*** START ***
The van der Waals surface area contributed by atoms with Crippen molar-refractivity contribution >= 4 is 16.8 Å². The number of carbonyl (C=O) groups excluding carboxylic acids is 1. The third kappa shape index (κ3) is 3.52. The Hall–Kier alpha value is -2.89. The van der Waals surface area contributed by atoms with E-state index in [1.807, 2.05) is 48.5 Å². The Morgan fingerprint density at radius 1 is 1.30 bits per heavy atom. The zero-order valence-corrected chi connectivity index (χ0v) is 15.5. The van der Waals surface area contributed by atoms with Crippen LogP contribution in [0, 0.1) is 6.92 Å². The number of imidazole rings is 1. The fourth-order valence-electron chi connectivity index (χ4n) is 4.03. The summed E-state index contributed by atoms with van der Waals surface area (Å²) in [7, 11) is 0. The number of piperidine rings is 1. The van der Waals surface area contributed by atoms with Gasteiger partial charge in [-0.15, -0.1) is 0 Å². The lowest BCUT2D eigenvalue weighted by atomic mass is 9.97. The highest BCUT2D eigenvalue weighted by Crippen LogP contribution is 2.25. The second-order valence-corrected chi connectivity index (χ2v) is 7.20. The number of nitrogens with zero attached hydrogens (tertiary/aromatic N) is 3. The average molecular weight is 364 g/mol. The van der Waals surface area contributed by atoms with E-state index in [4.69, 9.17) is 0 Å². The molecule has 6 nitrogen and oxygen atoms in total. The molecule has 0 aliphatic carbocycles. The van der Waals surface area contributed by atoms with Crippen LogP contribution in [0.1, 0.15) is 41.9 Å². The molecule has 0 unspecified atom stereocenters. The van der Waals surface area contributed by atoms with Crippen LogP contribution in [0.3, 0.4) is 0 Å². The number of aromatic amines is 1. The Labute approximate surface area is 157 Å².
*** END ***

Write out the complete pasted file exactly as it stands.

The van der Waals surface area contributed by atoms with Crippen molar-refractivity contribution >= 4 is 16.8 Å². The number of carbonyl (C=O) groups excluding carboxylic acids is 1. The third kappa shape index (κ3) is 3.52. The Hall–Kier alpha value is -2.89. The van der Waals surface area contributed by atoms with E-state index in [1.807, 2.05) is 48.5 Å². The Morgan fingerprint density at radius 1 is 1.30 bits per heavy atom. The zero-order valence-corrected chi connectivity index (χ0v) is 15.5. The van der Waals surface area contributed by atoms with Crippen LogP contribution in [0, 0.1) is 6.92 Å². The number of imidazole rings is 1. The fourth-order valence-electron chi connectivity index (χ4n) is 4.03. The summed E-state index contributed by atoms with van der Waals surface area (Å²) in [7, 11) is 0. The number of piperidine rings is 1. The van der Waals surface area contributed by atoms with Gasteiger partial charge in [-0.15, -0.1) is 0 Å². The lowest BCUT2D eigenvalue weighted by atomic mass is 9.97. The highest BCUT2D eigenvalue weighted by Crippen LogP contribution is 2.25. The second-order valence-corrected chi connectivity index (χ2v) is 7.20. The number of nitrogens with zero attached hydrogens (tertiary/aromatic N) is 3. The average molecular weight is 364 g/mol. The van der Waals surface area contributed by atoms with E-state index in [4.69, 9.17) is 0 Å². The molecule has 6 nitrogen and oxygen atoms in total. The molecule has 0 aliphatic carbocycles. The van der Waals surface area contributed by atoms with Crippen LogP contribution in [0.1, 0.15) is 41.9 Å². The molecule has 0 unspecified atom stereocenters. The van der Waals surface area contributed by atoms with Crippen LogP contribution in [0.3, 0.4) is 0 Å². The number of aromatic amines is 1. The Labute approximate surface area is 157 Å².